Taliban forces advance on Baghlan province capital

Taliban forces advance on Baghlan province capital

After the fall of Kunduz, Taliban threatens Pal-i-Kumri as Afghan forces crumble

WASHINGTON, Sept. 30, 2015 — Conditions continue to deteriorate in Northern Afghanistan after the fall of Kunduz. Afghan forces and police not only failed to retake the city but abandoned their posts against much smaller numbers of Taliban fighters.

The takeover of Kunduz triggered a wave of departures and evacuations of Afghan officials and citizens that threatens to turn into a rout. It will eventually threaten the central government in Kabul, 90 miles to the south of Baghlan.

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Taliban fighters spread their offensive south from Kunduz to the neighboring province of Baghlan, where government troops attempting to regroup and retake Kunduz are bogged down in a spreading Taliban offensive that has clearly rattled Afghan officials.

Taliban fighters advanced on Kunduz from three directions and took the center of the city within hours as Afghan forces retreated to the airport. American airstrikes failed to dislodge the insurgents, and the advance quickly spread south to Baghlan, where Afghan troops are now stymied.

The deteriorating confidence in the central government and the flight of government officials ahead of a numerically smaller Taliban, including the abandonment of military equipment, is threatening to resemble the lighting takeover of Mosel and disintegration of Iraqi forces against ISIS.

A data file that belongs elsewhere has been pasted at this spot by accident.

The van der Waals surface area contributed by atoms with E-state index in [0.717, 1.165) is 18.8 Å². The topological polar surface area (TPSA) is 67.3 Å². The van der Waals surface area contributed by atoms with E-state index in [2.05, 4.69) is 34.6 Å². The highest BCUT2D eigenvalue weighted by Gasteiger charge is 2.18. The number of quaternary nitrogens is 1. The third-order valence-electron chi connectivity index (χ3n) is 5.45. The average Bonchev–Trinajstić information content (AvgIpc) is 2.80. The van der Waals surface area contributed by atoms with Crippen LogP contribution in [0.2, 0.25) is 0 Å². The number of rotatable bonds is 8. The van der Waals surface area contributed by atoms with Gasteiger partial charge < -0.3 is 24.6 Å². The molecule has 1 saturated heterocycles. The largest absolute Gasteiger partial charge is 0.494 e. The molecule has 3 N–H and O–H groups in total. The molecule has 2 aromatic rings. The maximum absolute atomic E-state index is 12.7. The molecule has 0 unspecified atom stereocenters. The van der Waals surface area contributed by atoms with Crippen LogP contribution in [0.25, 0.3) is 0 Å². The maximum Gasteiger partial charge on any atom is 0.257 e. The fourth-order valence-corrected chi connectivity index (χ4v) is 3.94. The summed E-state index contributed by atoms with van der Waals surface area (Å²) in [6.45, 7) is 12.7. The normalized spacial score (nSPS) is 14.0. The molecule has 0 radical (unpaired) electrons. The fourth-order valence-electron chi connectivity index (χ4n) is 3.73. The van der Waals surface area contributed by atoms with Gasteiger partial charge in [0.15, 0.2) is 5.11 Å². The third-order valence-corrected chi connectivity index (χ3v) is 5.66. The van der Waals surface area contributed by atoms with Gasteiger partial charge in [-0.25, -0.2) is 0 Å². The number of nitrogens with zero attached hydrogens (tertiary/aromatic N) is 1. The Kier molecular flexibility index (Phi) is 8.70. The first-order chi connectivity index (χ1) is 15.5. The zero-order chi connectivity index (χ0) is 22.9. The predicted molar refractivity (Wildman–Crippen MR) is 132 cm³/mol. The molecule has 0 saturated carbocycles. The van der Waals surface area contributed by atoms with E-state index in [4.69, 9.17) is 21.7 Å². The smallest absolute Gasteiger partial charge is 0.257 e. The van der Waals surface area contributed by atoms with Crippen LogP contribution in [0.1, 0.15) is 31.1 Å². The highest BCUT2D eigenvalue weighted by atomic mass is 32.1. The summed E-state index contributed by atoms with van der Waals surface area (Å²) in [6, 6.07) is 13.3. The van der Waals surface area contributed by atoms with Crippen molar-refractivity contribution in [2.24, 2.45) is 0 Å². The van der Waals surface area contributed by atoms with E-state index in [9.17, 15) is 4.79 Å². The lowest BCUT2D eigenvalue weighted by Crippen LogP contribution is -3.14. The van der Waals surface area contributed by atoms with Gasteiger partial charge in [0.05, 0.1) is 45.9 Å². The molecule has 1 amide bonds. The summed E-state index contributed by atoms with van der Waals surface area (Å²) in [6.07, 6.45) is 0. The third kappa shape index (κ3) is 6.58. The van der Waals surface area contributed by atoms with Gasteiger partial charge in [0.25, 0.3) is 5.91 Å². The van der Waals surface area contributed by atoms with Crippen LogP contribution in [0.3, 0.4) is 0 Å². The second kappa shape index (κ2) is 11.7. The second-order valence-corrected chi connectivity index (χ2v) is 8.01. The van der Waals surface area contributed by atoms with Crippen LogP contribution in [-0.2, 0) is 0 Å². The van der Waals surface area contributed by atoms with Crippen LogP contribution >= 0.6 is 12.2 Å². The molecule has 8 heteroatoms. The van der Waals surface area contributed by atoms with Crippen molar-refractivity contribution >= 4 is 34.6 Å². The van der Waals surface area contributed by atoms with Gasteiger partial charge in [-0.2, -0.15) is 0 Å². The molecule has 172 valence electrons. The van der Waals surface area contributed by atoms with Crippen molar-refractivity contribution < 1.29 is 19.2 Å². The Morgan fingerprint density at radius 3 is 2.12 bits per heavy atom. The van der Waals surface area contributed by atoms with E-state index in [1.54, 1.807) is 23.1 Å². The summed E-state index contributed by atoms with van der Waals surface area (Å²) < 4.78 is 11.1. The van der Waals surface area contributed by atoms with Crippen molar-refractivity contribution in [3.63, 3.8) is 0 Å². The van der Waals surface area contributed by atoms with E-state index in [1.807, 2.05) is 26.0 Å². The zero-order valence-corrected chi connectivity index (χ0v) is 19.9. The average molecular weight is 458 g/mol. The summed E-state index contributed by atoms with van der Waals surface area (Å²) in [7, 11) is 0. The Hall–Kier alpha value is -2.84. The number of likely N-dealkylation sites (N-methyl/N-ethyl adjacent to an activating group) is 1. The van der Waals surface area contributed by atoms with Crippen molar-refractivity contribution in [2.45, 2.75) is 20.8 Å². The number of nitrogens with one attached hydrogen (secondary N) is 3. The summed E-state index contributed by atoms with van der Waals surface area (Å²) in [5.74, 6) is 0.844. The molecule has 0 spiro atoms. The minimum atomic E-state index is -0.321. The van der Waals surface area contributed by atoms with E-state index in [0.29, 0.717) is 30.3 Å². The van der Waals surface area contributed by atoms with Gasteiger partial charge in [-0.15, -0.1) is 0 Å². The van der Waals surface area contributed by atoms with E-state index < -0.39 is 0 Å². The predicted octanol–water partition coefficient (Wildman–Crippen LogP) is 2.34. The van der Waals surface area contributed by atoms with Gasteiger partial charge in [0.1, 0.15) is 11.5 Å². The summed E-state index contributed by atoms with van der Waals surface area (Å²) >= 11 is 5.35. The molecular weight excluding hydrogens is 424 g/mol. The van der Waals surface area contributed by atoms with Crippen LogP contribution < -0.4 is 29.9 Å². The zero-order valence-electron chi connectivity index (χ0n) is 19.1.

Kunduz is the largest city in the north and not an area that historically had much of a Taliban presence. The lack of response on the part of the Afghan government openly concerns American officials. Reinforcements, if they arrive, “will not be able to reach Kunduz without a big fight,” according to Ted Callahan, a Western security adviser in Afghanistan.

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In a worrying sign, two units of the Afghan local police in the provincial capital of Baghlan, Pul-i-Kumri, surrendered their positions and joined the insurgents.

Kunduz and Baghlan are largely Pushtan areas, and south of Pul-i-Kumri is largely Tajik, so a greater level of organized resistance by Tajik-aligned local forces would be expected.

With resistance continuing to crumble, panic is settling in. Should the advance overrun Pul-i-Kumri, it would be a significant threat to the central government in Kabul.

A local official estimated that as much as 10 percent of the local population had already evacuated ahead of advancing Taliban positions.

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